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How to crack the system

Richard Wallace looks at how imaginative online tools can help teachers manage the change from the assessment of learning to a fairer assessment for learning

"Now I understand," said a teacher after a session on the use of the assessment tools in a typical virtual learning environment (VLE).

The ability to change from "assessment of learning" to "assessment for learning" (or formative assessment) is not an easy task for any teacher and yet it should be possible to exploit the online tools that are available to get the process started. The review of research into classroom assessment (Black and Wiliam, 1998) points out that "assessment for learning is one of the most powerful ways of improving learning and raising standards" and yet little has been written to show how this can be done by an already busy teacher - and none at all about how to do it in an online environment.

For many, online assessment means death by multiple choice and writing a summative quiz. Yet a longer look at any of the growing number of VLEs shows the variety of questioning techniques in the right hands can change the way classroom assessment is managed to influence learning and teaching.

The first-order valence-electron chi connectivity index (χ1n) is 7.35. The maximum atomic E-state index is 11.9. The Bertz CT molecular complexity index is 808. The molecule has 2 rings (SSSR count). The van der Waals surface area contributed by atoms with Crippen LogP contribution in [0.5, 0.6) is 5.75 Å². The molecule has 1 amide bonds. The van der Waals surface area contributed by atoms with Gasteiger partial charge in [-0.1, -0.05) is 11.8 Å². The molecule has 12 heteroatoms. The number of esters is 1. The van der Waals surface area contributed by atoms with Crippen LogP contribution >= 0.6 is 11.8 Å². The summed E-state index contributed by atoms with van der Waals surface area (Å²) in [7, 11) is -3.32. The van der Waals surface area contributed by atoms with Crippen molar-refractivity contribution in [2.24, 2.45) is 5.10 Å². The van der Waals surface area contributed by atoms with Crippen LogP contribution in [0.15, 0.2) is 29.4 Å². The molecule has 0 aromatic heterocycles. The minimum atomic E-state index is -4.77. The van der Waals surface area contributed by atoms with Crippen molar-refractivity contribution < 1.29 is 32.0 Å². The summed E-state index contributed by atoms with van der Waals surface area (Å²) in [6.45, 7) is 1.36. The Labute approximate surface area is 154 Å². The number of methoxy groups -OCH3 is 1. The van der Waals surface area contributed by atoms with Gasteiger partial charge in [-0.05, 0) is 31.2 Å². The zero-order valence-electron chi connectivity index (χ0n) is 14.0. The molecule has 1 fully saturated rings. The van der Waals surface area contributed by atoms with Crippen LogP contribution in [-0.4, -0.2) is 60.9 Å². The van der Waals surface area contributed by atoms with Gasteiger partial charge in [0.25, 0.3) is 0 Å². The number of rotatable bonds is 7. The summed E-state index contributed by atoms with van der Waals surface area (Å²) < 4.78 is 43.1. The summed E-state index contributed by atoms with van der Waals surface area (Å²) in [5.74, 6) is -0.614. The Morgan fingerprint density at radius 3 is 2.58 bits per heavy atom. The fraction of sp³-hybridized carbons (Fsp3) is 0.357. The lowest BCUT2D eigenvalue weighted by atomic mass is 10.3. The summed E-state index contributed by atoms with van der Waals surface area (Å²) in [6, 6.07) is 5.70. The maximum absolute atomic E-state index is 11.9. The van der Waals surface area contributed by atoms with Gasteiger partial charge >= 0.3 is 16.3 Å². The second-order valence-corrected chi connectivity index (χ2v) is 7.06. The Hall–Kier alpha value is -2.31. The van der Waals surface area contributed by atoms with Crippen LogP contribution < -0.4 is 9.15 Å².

Expect to find multiple answers, fill in the gap, ordering items, true or false, matching items along with free-response questions and more.

Almost all existing questions can be used in these categories, but the fact that a VLE is being used means that multimedia or web-based facilities can be incorporated into the stems of the questions and also be used for scaffolding in the online feedback. Well-designed responses for both correct and incorrect answers mean that pupils can always learn in this environment since they are being assessed using the same medium. The real added value in using a VLE, like Blackboard or Learnwise, is that the test scores or results which are automatically stored and made available in the online gradebook, are instantly available to both learner and teacher.

These can then be combined with tracking facilities - these follow which resources the learner has looked at in the online environment to ensure planning of the next stage in teaching addresses the needs of the learners.

While some might argue that the tracking facilities merely record the number of page clicks, it is possible to chart how often documents and other resources have actually been visited or used. We all know, however, that you can take a child to a computer but you cannot make him learn. But at least if he has been there, we are in a better position to judge than we might be in a non-technological classroom.

The 10 principles of the Assessment Reform Group highlight that assessment for learning is part of effective planning, is central to classroom practice, helps learners know how to improve and is a key professional skill. Black and Wiliam, however, identify that "teachers do not generally review the assessment questions that they use and do not discuss them critically with peers, so there is little reflection on what is being assessed".